Other than the garage sale we are having this weekend, I have only done one other garage sale. But it was really more of a “street sale.”
Said “street sale” was held in the Dominican Republic, just before we moved back to the good ole US of A back in 2005. It was a “street sale” because there are few garages in the Dominican Republic. We did not have a garage, so we sold our stuff on the street!
When moving to and living in a foreign country, you are limited to what you can carry in your luggage. (Unless you want to ship a container of your belongings and pay out the you know what. Which I never did, because I’m cheap like that!) So when I moved to the DR, I had exactly 220 pounds of stuff. 70 for each checked bag and 40 for each carry-on. I took advantage of every square inch and ounce!
We still managed to accumulate a lot of stuff. Through care packages that were sent to us and other trips back to the States, we ended up with an apartment full of stuff.
But guess what…when it came time to return stateside, all we got was 70 pounds per checked bag. (Thankfully this was before they made you pay for your luggage. Quick shout-out to Southwest for not making passengers pay for their luggage. Now would you hurry up and start flying in to Dayton so I don’t have to drive over to Columbus. Thanks!)
So “street sale” we had! And a big one too!
A few lessons I learned from selling our stuff on the streets.
1. Emotions – Get over it! – It’s tough to part with your things…because “So-and-So gave this to me for my 12th birthday,” or “But I can’t let this go, it’s too precious and grandma would be disappointed if it wasn’t here next time she visited.” Well sorry to be non-empathetic here, but get over it! It’s likely that grandma doesn’t remember giving it to you and your 12th birthday, really?!? (Please, keep all valuable family heirlooms. That is not what I’m talking about here!)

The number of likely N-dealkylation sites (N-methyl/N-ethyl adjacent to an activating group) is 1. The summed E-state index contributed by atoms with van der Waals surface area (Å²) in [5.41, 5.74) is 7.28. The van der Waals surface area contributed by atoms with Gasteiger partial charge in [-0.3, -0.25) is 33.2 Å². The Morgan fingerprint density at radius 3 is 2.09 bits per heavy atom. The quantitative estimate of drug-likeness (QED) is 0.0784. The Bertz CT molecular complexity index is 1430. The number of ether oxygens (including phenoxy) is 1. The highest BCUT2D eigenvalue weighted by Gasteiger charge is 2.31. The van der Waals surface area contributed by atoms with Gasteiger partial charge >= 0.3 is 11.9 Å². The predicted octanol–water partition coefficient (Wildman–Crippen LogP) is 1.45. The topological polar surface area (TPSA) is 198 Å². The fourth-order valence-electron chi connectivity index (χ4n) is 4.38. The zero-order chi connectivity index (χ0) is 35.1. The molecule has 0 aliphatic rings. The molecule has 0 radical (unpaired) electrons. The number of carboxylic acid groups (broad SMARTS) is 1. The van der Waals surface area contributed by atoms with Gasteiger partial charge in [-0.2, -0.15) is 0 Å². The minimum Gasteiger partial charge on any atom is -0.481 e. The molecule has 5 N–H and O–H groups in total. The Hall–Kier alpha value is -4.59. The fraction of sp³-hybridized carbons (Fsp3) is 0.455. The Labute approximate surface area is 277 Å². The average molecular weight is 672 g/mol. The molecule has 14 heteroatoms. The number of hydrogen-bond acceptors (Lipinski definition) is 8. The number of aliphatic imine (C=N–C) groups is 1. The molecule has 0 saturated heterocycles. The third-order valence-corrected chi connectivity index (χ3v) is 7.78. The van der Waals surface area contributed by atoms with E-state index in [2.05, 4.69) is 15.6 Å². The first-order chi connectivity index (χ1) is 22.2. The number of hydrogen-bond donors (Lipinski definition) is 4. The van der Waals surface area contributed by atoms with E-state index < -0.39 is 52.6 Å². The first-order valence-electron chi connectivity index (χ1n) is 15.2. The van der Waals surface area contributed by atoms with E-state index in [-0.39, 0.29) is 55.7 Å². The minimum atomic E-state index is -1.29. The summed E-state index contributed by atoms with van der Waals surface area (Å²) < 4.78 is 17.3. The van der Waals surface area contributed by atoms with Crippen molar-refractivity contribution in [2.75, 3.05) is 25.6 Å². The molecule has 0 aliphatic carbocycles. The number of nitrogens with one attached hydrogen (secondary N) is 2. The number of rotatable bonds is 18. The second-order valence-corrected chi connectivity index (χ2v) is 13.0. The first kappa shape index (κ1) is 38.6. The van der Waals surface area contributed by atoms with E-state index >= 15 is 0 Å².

2. Be visible – If you are not located on a busy street (as I am not…at the end of a street off the beaten path), then make your sale visible at nearby intersections with signs. And balloons! Give your address or point to your house with some arrows. And throw a few of the main sale items or categories onto your sign too.
3. Bargain – Encourage haggling. Totally not something we are comfortable with in this culture. But encourage it. You’ll sell more stuff. I promise!
And a few lessons I learned from selling our stuff on our driveway.
(Our garage is now our playroom/office and laundry room!)
1. Get it out of the house – Go through your house one closet at a time. Don’t do it all at once! You will fall over from either exhaustion or the dust kicking up your allergies!
2. Ask yourself - When going through your house and your stuff, ask yourself, “Would I pack this up and move it to a new house?” (Even though you are not moving, it’s a good question to answer in helping decide what to sell.
3. Stop using reusable grocery bags for a month – I asked for plastic bags during the last few of my last grocery shopping trips, so I could have some FREE bags on hand.
4. Take advantage of FREE advertising – Craigslist, homemade signs (cover up political signs with your sale information!), and participating in another larger sale that will do the advertising for you.
5. Clearly mark the items - Like every other mother around, my short term memory is completely occupied with where toys are hiding around the house and what and my long term memory, well, it’s just shot. All that to say, I won’t remember how much items should cost. So mark them! Once you’ve got your “asking price,” you can go from there in your bargaining!
6. “What would you pay” – When pricing, mark the items with a price that you would pay if you saw the items at someone else’s sale. If you like the price, chances are others will too!
There you have it. That’s all I’ve got.
What have you found works for you when having a garage sale? Or what doesn’t work?!?